Google AI can explain a joke right now, see how

Google AI’s Pathways Language Model is able to handle many tasks at the same time. The world has been open-eyed to what large language models (LLMs) may do with very little data for nearly two years, responsibly answering questions, translating text, and even creating their own bits of creative writing after OpenAI’s 175 billion-parameter GPT-3 language model revealed the potential of such systems.

Pathways Language Model is the next-gen AI architecture

The success of GPT-3 prompted further models, such as Google’s LaMDA (137 billion parameters) and Megatron-Turing NLG (530 billion parameters), which were all successful in small-sample learning. Now, Google has introduced a new large language model called Pathways Language Model (PaLM), a 540 billion-parameter Transformer model trained on Google’s new Pathways system.

Jeff Dean, senior vice president of Google Research, introduced the Pathways Language Model as a “next-generation AI architecture” in October that would allow developers to “train a single model to do thousands or millions of things” rather than just one.

Pathways Language Model allows developers to “train a single model to do thousands or millions of things” rather than just one.

“[We]d] like to train one model that can not only handle many separate tasks but also draw upon and combine its existing skills to learn new tasks faster and more effectively. That way what a model learns by training on one task—say, learning how aerial images can predict the elevation of a landscape—could help it learn another task—say, predicting how flood waters will flow through that terrain,” Mr. Dean said.

Since Pathways Language Model has improved a lot and PaLM seems to be the first product of hard work. “PaLM demonstrates the first large-scale application of the Pathways system to scale training to…the largest TPU-based system configuration used for training to date,” Google said. That training was carried out across six Cloud TPU v4 Pods and included 6,144 chips.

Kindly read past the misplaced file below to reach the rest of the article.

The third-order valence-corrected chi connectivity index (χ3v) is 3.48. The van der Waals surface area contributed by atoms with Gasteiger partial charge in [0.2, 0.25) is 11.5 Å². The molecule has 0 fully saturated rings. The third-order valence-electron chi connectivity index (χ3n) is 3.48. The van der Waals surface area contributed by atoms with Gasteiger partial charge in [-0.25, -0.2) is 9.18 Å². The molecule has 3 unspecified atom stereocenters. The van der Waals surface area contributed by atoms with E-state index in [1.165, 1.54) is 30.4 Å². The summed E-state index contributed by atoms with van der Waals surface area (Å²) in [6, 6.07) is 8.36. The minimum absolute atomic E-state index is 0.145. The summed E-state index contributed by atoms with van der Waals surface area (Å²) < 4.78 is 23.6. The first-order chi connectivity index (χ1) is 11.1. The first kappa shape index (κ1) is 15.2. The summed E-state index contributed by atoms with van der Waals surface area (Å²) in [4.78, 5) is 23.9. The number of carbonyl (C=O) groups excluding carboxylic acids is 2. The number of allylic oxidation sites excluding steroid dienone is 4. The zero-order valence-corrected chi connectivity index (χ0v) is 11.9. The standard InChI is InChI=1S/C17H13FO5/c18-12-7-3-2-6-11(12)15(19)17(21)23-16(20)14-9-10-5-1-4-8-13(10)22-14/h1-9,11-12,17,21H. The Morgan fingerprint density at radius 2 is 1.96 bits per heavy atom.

“This is a significant increase in scale compared to most previous LLMs which were either trained on a single TPU v3 Pod (e.g., GLaM, LaMDA), used pipeline parallelism to scale to 2240 A100 GPUs across GPU clusters (Megatron-Turing NLG) or used multiple TPU v3 Pods (Gopher) with a maximum scale of 4096 TPU v3 chips,” Google said. PaLM achieved hardware flops utilization of 57.8 percent, which Google claims is the greatest yet by an LLM at this scale.

According to Google, PaLM—which was trained on a mix of English and multilingual data—exhibited breakthrough potential on a number of tough activities, outperforming GPT-3, LaMDA, and Megatron-Turning NLG in 28 of 29 tasks ranging from question answering to sentence completion.

Google AI: PaLM is able to explain an original joke

“PaLM can distinguish cause and effect, understand conceptual combinations in appropriate contexts, and even guess the movie from an emoji,” said Google.

Google also showed a fantastic example of the Pathways Language Model telling an original joke.

Pathways Language Model is able to explain a joke.

Given the capabilities of PaLM, Google includes a note on ethical considerations for large language models, which are a subject of great interest and concern among AI ethics researchers.

“While the analysis helps outline some potential risks of the model, domain- and task-specific analysis is essential to truly calibrate, contextualize, and mitigate possible harms. Further understanding of risks and benefits of these models is a topic of ongoing research, together with developing scalable solutions that can put guardrails against malicious uses of language models,” researchers noted.

Closing out the session, Google emphasized that PaLM’s progress helps it closer to its Pathways architecture goal of allowing a single artificial intelligence system to generalize across thousands or millions of tasks, understand diverse sorts of data, and do so with remarkable efficiency.

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Kerem Gulen